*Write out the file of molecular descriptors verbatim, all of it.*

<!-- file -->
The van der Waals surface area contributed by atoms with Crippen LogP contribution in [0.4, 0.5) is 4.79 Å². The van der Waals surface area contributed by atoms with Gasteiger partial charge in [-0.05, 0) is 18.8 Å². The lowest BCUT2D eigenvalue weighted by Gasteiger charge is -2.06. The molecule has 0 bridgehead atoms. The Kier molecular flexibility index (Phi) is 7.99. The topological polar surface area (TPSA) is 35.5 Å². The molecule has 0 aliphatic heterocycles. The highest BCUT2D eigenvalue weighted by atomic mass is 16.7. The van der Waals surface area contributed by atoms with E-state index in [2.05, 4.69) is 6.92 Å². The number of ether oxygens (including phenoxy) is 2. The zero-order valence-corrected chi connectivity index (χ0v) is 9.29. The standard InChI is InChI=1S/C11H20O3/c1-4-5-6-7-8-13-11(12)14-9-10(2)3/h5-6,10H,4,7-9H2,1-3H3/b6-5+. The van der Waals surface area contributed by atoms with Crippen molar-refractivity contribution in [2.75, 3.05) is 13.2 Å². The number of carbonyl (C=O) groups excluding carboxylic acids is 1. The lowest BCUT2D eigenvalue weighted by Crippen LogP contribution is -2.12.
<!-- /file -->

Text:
The van der Waals surface area contributed by atoms with Crippen LogP contribution in [0.4, 0.5) is 4.79 Å². The van der Waals surface area contributed by atoms with Gasteiger partial charge in [-0.05, 0) is 18.8 Å². The lowest BCUT2D eigenvalue weighted by Gasteiger charge is -2.06. The molecule has 0 bridgehead atoms. The Kier molecular flexibility index (Phi) is 7.99. The topological polar surface area (TPSA) is 35.5 Å². The molecule has 0 aliphatic heterocycles. The highest BCUT2D eigenvalue weighted by atomic mass is 16.7. The van der Waals surface area contributed by atoms with E-state index in [2.05, 4.69) is 6.92 Å². The number of ether oxygens (including phenoxy) is 2. The zero-order valence-corrected chi connectivity index (χ0v) is 9.29. The standard InChI is InChI=1S/C11H20O3/c1-4-5-6-7-8-13-11(12)14-9-10(2)3/h5-6,10H,4,7-9H2,1-3H3/b6-5+. The van der Waals surface area contributed by atoms with Crippen molar-refractivity contribution in [2.75, 3.05) is 13.2 Å². The number of carbonyl (C=O) groups excluding carboxylic acids is 1. The lowest BCUT2D eigenvalue weighted by Crippen LogP contribution is -2.12.